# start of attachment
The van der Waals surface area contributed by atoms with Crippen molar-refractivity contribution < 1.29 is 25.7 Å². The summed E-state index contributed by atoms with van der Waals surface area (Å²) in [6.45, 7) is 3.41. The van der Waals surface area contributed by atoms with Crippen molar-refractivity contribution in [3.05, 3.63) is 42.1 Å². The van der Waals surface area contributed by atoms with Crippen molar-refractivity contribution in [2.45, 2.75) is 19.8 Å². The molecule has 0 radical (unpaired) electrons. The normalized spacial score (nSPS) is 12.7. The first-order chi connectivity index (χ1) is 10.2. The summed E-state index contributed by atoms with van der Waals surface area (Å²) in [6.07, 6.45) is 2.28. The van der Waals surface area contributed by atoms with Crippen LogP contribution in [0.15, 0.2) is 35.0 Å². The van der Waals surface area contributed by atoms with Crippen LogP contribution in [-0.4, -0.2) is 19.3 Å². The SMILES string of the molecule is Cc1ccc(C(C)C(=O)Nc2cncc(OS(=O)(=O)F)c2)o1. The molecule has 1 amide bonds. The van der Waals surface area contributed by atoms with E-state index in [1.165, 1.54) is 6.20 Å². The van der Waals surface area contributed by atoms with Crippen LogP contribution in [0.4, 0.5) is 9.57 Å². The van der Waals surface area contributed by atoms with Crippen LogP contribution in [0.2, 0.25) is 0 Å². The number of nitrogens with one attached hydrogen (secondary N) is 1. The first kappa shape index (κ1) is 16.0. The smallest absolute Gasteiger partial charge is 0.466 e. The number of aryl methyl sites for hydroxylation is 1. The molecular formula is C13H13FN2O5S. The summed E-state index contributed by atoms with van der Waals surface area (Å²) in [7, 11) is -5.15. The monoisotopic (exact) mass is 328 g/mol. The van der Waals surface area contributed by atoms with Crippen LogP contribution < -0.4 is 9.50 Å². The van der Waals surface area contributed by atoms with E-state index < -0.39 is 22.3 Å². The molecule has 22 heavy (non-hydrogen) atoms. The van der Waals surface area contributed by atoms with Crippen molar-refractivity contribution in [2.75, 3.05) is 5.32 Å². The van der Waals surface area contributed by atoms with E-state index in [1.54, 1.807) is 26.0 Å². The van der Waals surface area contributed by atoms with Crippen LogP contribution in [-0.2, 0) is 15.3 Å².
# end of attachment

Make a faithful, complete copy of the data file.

The van der Waals surface area contributed by atoms with Crippen molar-refractivity contribution < 1.29 is 25.7 Å². The summed E-state index contributed by atoms with van der Waals surface area (Å²) in [6.45, 7) is 3.41. The van der Waals surface area contributed by atoms with Crippen molar-refractivity contribution in [3.05, 3.63) is 42.1 Å². The van der Waals surface area contributed by atoms with Crippen molar-refractivity contribution in [2.45, 2.75) is 19.8 Å². The molecule has 0 radical (unpaired) electrons. The normalized spacial score (nSPS) is 12.7. The first-order chi connectivity index (χ1) is 10.2. The summed E-state index contributed by atoms with van der Waals surface area (Å²) in [6.07, 6.45) is 2.28. The van der Waals surface area contributed by atoms with Crippen LogP contribution in [0.15, 0.2) is 35.0 Å². The van der Waals surface area contributed by atoms with Crippen LogP contribution in [-0.4, -0.2) is 19.3 Å². The SMILES string of the molecule is Cc1ccc(C(C)C(=O)Nc2cncc(OS(=O)(=O)F)c2)o1. The molecule has 1 amide bonds. The van der Waals surface area contributed by atoms with E-state index in [1.165, 1.54) is 6.20 Å². The van der Waals surface area contributed by atoms with Crippen LogP contribution in [0.4, 0.5) is 9.57 Å². The van der Waals surface area contributed by atoms with Crippen LogP contribution in [0.2, 0.25) is 0 Å². The number of nitrogens with one attached hydrogen (secondary N) is 1. The first kappa shape index (κ1) is 16.0. The smallest absolute Gasteiger partial charge is 0.466 e. The number of aryl methyl sites for hydroxylation is 1. The molecular formula is C13H13FN2O5S. The summed E-state index contributed by atoms with van der Waals surface area (Å²) in [7, 11) is -5.15. The monoisotopic (exact) mass is 328 g/mol. The van der Waals surface area contributed by atoms with Crippen LogP contribution < -0.4 is 9.50 Å². The van der Waals surface area contributed by atoms with E-state index < -0.39 is 22.3 Å². The molecule has 22 heavy (non-hydrogen) atoms. The van der Waals surface area contributed by atoms with Crippen molar-refractivity contribution in [2.75, 3.05) is 5.32 Å². The van der Waals surface area contributed by atoms with E-state index in [1.54, 1.807) is 26.0 Å². The van der Waals surface area contributed by atoms with Crippen LogP contribution in [-0.2, 0) is 15.3 Å².